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Articles Posted in AB 60

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By Yingfei Zhou, Esq. 

Last week, attorneys Yingfei Zhou, Esq. and Marie Puertollano, Esq. from our office attended the 28th AILA California Chapter Conference on Immigration Law held in San Diego, California. Together, they brought our audiences the latest updates on various issues discussed at the government open forums.

  1. USCIS I-797C Receipt Notices or I-797B Approval Notices without I-94 attached are not accepted by DMV as Proof of Legal Residence

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Earlier this year, California DMV has started issuing AB 60 driver licenses, which are available to California residents regardless of their immigration status. This change became effective on January 1st, 2015.

AB 60 driver’s license can be used for personal identification and gives the right to legally drive in California but does not grant any other privileges. An AB 60 driver license looks the same as a regular driver’s license except for one feature. In the right corner, there is a pre-printed notation “Federal Limits Apply”.

If you want to get AB 60 driver license, you need to prove your identity and residency in the State of California, pass the knowledge tests and behind-the-wheel driving exams. In order to apply for AB 60 driver’s license, you need to make an appointment or visit DMV office.

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Beginning January 02, 2015 in the state of California, undocumented immigrants will be able to benefit from Assembly Bill 60, The Safe and Responsible Driver Act enacted in 2013. Beginning immediately, undocumented driver’s license applicants, will be able to schedule an appointment on or after January 02, 2015 with their local DMV by calling 1-800-777-0133, online on the California DMV website www. dmv.ca.gov, or via their smart phones on the DMV NOW iPhone and Android applications.

Applicants should make sure to comply with the following in order to obtain their ‘original’ driver’s licenses:

  • Study for the driver license exam
  • Complete a driver license application form (DL 44) available at the DMV office
  • Under AB 60, applicants will need to provide DMV with:

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On September 19, 2014 the California Department of Motor Vehicles released a statement detailing the progress it has made to date in order to implement Assembly Bill 60, operative January 01, 2015. Assembly Bill 60 was signed into law by Governor Edmund G. Brown Jr on October 2013 for the benefit of all California residents. The bill promises to improve public safety, for all Californians, by requiring undocumented persons to go through the same licensure requirements as legal permanent residents and U.S. Citizens, residing in the state of California. In addition, applicants will be required to provide satisfactory proof of identity and California residency, though exact documentation requirements are still being deliberated and have not officially been made public. To view the proposals on documentation required please click here. The fee for the AB 60 driver’s license will remain the same as the fee for original driver’s licenses at $33.00. Before AB 60, applicants could not apply for a California driver’s license because of their inability to submit the required proof of legal presence in the United States. The Department of Homeland Security recently notified the DMV that the state’s most recent AB 60 driver’s license design had met the standard required to move forward to the production stage.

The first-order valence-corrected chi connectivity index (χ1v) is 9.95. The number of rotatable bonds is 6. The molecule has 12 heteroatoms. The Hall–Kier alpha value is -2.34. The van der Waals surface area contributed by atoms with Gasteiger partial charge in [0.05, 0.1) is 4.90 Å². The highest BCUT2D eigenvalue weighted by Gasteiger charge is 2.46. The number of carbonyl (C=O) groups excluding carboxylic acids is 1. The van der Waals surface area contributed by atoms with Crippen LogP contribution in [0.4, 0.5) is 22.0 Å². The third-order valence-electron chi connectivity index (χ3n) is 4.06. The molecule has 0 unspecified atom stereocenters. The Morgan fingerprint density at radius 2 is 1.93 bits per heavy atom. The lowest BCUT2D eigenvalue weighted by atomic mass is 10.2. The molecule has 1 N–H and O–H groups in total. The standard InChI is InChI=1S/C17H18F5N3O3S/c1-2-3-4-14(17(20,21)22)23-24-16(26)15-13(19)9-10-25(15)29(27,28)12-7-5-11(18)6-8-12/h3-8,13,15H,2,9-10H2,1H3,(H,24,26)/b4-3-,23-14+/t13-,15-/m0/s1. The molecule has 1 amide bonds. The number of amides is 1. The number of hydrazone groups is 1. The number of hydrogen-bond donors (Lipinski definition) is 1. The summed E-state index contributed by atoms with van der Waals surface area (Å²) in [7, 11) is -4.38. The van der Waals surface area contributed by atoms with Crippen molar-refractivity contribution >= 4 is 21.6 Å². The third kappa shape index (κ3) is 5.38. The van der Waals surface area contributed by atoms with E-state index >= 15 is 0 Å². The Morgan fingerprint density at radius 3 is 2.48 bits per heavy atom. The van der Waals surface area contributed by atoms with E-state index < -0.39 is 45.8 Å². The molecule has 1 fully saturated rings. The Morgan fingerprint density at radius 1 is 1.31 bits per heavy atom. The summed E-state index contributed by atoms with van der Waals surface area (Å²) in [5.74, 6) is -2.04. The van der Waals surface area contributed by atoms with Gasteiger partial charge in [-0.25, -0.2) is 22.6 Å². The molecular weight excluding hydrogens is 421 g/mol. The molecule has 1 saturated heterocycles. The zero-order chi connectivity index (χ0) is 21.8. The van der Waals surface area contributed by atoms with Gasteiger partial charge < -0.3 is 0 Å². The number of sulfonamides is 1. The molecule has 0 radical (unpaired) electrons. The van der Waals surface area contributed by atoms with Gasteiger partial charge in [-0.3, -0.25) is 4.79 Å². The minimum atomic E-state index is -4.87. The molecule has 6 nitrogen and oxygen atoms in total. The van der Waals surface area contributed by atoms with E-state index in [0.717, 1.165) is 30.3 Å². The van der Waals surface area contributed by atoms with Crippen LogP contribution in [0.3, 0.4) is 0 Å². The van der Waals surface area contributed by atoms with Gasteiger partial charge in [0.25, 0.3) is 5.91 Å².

Since its adoption, the California Department of Motor Vehicles has held over 80 public outreach events throughout California, educating local communities on the implementation of the new law. Additionally the DMV has hired new staff, organized department-wide training, and opened temporary offices, with the purpose of facilitating extra appointments for the nearly 1.4 million anticipated new driver’s that will apply during just the first three years of AB 60’s implementation.

The DMV has launched such outreach events with the support of foreign consulate offices, community and church organizations, law enforcement, and other local officials. At these events the DMV has explained the licensing requirements under the new law, encouraged the undocumented community to study for the written driver’s license examination early on, and provided tips to the undocumented community on how to study for the exam.

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